Justin Morrison: Penn’s impact player on the field and in the lab

Matt Leon
December 07, 2018 - 1:58 pm

Matt Leon/KYW Newsradio

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PHILADELPHIA (KYW Newsradio) -- Justin Morrison just wrapped up his senior season as a member of the University of Pennsylvania football team.

Morrison made an impact on the field during his time at Penn playing defense, offense and special teams but it was by no means his sole focus. Morrison, a native of Swedesboro, New Jersey, is getting ready to graduate in the spring from the Biological Basis of Behavior Program and eventually head to medical school with the hopes of one day maybe becoming a surgeon.

This past summer though, his focus was the research side of medicine as he took part in a fellowship at Penn Presbyterian Medical Center working on a study dealing with traumatic brain injuries.

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"I realized that I've always been fascinated with the brain," Morrison said. "How it works, how it's different in different people, how it controls behavior, personality, action, everything. That kind of led to my aspirations in doing research in neuroscience, major in neuroscience, just developing my knowledge on that subject."

The research Morrison was a part of in the summer specifically examined whether the generic form of Viagra could benefit those dealing with traumatic brain injuries.

"Viagra is a vasodilatory (widens the blood vessels to increase blood flow), use it in erectile dysfunction and things like that," Morrison said. "So in the brain, when it comes to traumatic brain injuries, a target of traumatic brain injuries is the vascular system of the brain. So we know the effects of Viagra with erectile dysfunction, so we wanted to see if that had any effect on the vascular system of the brain.

"What happens is you're not getting blood flow," Morrison continued, "which means you're not getting oxygen to certain parts of the brain and this leads to some neurological disorders, Alzheimer's, Parkinson's, things like that. So we're hoping that once you increase blood flow, repair those damaged blood vessels, that it can stop it and who knows, maybe reverse it, but we're still working on that."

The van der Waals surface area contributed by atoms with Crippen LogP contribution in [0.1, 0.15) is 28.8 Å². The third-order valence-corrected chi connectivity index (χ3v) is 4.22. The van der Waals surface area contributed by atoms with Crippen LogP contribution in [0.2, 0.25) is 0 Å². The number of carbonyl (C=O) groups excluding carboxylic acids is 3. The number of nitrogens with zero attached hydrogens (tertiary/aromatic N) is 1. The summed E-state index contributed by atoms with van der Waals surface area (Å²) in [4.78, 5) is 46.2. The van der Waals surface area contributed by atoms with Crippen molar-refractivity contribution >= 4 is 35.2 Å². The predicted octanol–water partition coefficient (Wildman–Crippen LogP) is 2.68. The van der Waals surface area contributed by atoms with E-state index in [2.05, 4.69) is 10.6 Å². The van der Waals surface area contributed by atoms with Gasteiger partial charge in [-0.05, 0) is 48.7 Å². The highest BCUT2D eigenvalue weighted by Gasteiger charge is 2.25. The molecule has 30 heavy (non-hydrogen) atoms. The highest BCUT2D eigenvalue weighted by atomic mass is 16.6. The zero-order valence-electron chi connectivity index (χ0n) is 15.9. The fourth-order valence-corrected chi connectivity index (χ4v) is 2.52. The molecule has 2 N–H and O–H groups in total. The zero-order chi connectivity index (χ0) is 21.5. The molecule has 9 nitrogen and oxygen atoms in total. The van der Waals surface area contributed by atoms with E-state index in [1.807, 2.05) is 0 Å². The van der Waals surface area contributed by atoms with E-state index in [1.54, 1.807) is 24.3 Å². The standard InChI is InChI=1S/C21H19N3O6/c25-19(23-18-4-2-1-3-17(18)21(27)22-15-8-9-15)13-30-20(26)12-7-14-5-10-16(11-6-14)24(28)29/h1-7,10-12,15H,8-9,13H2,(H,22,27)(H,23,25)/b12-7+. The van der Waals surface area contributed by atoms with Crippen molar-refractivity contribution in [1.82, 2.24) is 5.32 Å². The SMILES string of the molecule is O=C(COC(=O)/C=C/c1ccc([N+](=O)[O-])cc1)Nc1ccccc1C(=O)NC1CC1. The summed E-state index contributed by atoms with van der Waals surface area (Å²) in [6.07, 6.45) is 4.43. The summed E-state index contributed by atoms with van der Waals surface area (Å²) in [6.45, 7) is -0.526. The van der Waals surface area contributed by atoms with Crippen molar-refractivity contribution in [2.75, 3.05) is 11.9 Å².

Morrison says they learned some interesting things.

"We actually did get a lot of positive results and we're really hopeful that eventually this can lead to some breakthrough discovery," he said. "But there's still some phases to go."

Making this an even Ivier Ivy League football story is the fact that the doctor Morrison worked under during this fellowship was a former Penn football player, Dr. Michael Sangobowale, who was an outstanding defensive lineman during his playing career from 2002 to 2004.

"It was really cool working with Dr. Sangobowale knowing that he was a former Penn alumni who was on the field doing the same things I was. I just know being able to relate to each other a lot, talk about football, talk about sports in general, it was just a really cool experience working with him."

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So can the moment of excitement when something comes to fruition in the lab compare to making a big play on the field?

"I think you can compare it because there is always a process to it," he said. "You're not always going to get that big moment where you find that promising result. So when you do, it's a great feeling. On the football field, you always want to make a big play, but you know that all the practice and all the time you put in, when things go well, it's a great feeling."

Of course traumatic brain injuries, specifically concussions, are a hot topic when it comes to football and Morrison is very aware of how his football world and his medical world collide in that way.

"A lot of people don't really get that experience to be on the field one day and the next day study something that's been a very controversial topic in today's world," he said. "Just being a part of it, knowing the things going on in the brain while I'm out there too, was really cool to really have those two different perspectives."

You can follow Matt on Twitter @Mattleon1060.